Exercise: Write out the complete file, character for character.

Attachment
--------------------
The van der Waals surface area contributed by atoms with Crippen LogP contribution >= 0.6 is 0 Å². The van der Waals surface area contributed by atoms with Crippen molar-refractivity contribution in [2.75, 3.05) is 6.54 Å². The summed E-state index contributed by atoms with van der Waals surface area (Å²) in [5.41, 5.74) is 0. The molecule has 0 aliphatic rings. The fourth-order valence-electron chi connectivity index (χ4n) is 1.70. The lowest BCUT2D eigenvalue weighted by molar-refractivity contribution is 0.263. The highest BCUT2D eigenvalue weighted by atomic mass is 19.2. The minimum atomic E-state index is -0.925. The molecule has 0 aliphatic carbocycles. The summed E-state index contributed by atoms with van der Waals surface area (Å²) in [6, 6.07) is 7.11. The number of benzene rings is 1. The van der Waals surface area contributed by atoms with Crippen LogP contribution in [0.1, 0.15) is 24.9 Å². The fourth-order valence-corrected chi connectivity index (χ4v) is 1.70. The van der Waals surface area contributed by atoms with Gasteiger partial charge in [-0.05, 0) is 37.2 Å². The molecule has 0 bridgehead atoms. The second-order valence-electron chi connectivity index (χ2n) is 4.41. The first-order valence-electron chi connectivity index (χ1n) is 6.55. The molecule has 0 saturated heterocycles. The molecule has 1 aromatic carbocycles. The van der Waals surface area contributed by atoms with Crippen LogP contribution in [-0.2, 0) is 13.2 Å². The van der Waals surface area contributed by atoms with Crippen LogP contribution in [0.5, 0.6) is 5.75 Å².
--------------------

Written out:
The van der Waals surface area contributed by atoms with Crippen LogP contribution >= 0.6 is 0 Å². The van der Waals surface area contributed by atoms with Crippen molar-refractivity contribution in [2.75, 3.05) is 6.54 Å². The summed E-state index contributed by atoms with van der Waals surface area (Å²) in [5.41, 5.74) is 0. The molecule has 0 aliphatic rings. The fourth-order valence-electron chi connectivity index (χ4n) is 1.70. The lowest BCUT2D eigenvalue weighted by molar-refractivity contribution is 0.263. The highest BCUT2D eigenvalue weighted by atomic mass is 19.2. The minimum atomic E-state index is -0.925. The molecule has 0 aliphatic carbocycles. The summed E-state index contributed by atoms with van der Waals surface area (Å²) in [6, 6.07) is 7.11. The number of benzene rings is 1. The van der Waals surface area contributed by atoms with Crippen LogP contribution in [0.1, 0.15) is 24.9 Å². The fourth-order valence-corrected chi connectivity index (χ4v) is 1.70. The van der Waals surface area contributed by atoms with Gasteiger partial charge in [-0.05, 0) is 37.2 Å². The molecule has 0 bridgehead atoms. The second-order valence-electron chi connectivity index (χ2n) is 4.41. The first-order valence-electron chi connectivity index (χ1n) is 6.55. The molecule has 0 saturated heterocycles. The molecule has 1 aromatic carbocycles. The van der Waals surface area contributed by atoms with Crippen LogP contribution in [-0.2, 0) is 13.2 Å². The van der Waals surface area contributed by atoms with Crippen LogP contribution in [0.5, 0.6) is 5.75 Å².